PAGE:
Phasing down UNHCR's operations in Southeastern Europe
Let me turn now to countries in the OSCE area. Like the OSCE, my Office has been intensely involved in Southeastern Europe over the last decade. Our organizations have complemented each other, with common goals of finding solutions for the displaced, ensuring continued stability, and supporting peace and democracy.
Today, more than seven years after the Dayton Peace Agreement was signed, the time has come for UNHCR to phase down its humanitarian assistance programmes in the Balkans. This was agreed in June last year at the meeting of the Humanitarian Issues Working Group, which endorsed a plan for UNHCR to phase down its Dayton obligations within two years, as well as its obligations under the Ohrid Framework Agreement in the Former Yugoslav Republic of Macedonia. At the meeting we agreed that our operations in Kosovo will continue for somewhat longer.
As we phase down our humanitarian assistance programmes, there is an urgent need for even more longer term development assistance both in countries of return and in countries continuing to host large displaced populations - notably Serbia and Montenegro. Without this, it will be difficult to consolidate the return process and to prevent secondary, renewed or reverse migration flows.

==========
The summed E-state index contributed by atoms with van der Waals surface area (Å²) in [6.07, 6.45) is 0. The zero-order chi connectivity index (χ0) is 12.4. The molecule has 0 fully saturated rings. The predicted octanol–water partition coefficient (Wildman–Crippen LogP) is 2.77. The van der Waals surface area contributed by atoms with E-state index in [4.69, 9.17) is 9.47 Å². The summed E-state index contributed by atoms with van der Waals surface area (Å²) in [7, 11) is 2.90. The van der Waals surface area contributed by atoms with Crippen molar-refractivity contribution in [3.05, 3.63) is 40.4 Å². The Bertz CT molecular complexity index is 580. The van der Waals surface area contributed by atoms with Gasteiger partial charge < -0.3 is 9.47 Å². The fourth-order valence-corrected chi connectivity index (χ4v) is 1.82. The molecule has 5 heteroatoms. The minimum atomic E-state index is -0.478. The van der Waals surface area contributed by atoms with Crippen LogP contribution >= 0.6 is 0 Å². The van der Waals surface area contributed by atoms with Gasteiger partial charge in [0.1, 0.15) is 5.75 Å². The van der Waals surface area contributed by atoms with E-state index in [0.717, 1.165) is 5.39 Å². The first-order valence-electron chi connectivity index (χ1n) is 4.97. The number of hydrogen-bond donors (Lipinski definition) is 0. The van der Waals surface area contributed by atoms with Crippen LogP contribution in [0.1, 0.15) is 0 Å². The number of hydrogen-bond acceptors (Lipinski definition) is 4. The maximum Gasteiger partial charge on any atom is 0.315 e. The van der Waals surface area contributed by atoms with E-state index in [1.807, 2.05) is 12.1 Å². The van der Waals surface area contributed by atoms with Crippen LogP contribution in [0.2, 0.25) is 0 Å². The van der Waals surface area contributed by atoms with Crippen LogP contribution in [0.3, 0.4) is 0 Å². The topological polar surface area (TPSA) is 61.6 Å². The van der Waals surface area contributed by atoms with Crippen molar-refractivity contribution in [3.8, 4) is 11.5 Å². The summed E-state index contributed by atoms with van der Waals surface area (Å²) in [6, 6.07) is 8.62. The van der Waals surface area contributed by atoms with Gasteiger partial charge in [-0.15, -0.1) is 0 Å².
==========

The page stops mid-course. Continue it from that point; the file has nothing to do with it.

Return figures have steadily increased. In 2002, Bosnia and Herzegovina saw record returns with over 100,000 people going back to their homes. This momentum in minority returns must be maintained. I remain concerned, however, about the much lower rate of returns in Croatia. It is vital that authorities both at the national and local levels honour their stated commitments to the return process.
In the case of Kosovo, more needs to be done by the Provisional Government to improve the security situation and promote inter-community dialogue. Meanwhile, I am encouraged by the increased support being given by both UNMIK and the OSCE to minority returns. The OSCE's work in terms of institution-building, democratization, strengthening the rule of law and promoting respect for human rights is of critical importance.
The region is experiencing significant migratory flows - including refugees and asylum seekers - most of whom are transiting through it to the European Union. While phasing out our more visible assistance operations in Southeastern Europe, my Office is boosting its efforts to assist governments in the region to build up effective asylum systems, from access at the borders to durable solutions. There is also a need for further legal and institutional reform, the development of civil society and regional co-operation. We look forward to work with the OSCE in some of these areas.
Recent developments in the Caucasus